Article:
Shallow Copying / Cloning Objects in JavaScript

Object.assign Method

Let’s create a person object and clone it with Object.assign in below example:

const person = {
name: 'john',
age: 35,
interests: { javascript: true }
};
const clone = Object.assign({}, person);console.log(clone);
// { name: 'john', age: 35, interests: { javascript: true } }
...person.name = 'jane';
person.age = 40;
person.interests.javascript = false;
console.log(person);
// { name: 'jane', age: 40, interests: { javascript: false } }
console.log(clone);
// { name: 'john', age: 35, interests: { javascript: false } }

Spread Operator ( ... syntax) Method

The spread operator comes with ECMAScript 2018 standard and is now supported by most modern browsers and NodeJS by default. Its usage is pretty and simple. Just replace the cloning line in the above example with the following:

const clone = { ...person };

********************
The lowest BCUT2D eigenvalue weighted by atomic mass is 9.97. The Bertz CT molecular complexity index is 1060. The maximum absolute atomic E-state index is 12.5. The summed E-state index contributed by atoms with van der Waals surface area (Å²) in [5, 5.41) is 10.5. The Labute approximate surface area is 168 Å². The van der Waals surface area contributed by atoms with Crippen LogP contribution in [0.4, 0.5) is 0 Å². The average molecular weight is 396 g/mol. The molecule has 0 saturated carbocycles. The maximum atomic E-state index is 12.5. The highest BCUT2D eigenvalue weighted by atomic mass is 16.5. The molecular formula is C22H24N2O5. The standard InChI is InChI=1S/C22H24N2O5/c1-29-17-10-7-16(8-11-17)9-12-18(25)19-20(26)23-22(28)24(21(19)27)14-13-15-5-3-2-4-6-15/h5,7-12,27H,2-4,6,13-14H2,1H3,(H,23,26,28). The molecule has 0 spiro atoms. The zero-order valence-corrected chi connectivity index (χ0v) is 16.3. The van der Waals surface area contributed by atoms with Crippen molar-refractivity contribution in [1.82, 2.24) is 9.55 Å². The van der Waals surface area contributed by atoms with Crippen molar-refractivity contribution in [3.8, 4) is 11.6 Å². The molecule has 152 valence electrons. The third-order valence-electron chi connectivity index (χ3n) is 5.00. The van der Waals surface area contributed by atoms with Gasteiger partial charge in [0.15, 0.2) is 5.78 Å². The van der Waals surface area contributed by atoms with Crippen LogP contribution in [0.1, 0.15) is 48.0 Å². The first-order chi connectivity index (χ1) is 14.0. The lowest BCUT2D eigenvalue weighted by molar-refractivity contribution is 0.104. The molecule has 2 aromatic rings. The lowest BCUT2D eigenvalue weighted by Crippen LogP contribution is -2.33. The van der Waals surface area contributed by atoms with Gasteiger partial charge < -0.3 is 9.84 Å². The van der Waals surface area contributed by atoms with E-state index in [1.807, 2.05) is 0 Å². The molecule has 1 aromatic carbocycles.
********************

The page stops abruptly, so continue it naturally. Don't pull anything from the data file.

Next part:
Lodash Method

Most of the time it is a good idea to use a utility library in our applications. Although JavaScript has gotten more and more powerful over the years, its standard toolset does not cover all of our ambitious requirements. At this point, utility libraries join the action. Lodash is a popular choice. Here’s how it’s done in _ :

const _ = require('lodash');...const clone = _.clone(person);

Conclusion

We demonstrated 3 ways of shallow cloning:

Object.assign({}, person); // Old-school JS
const clone = { ...person }; // Spread operator
const clone = _.clone(person); // Lodash method

--

--

Love podcasts or audiobooks? Learn on the go with our new app.

Get the Medium app

A button that says 'Download on the App Store', and if clicked it will lead you to the iOS App store
A button that says 'Get it on, Google Play', and if clicked it will lead you to the Google Play store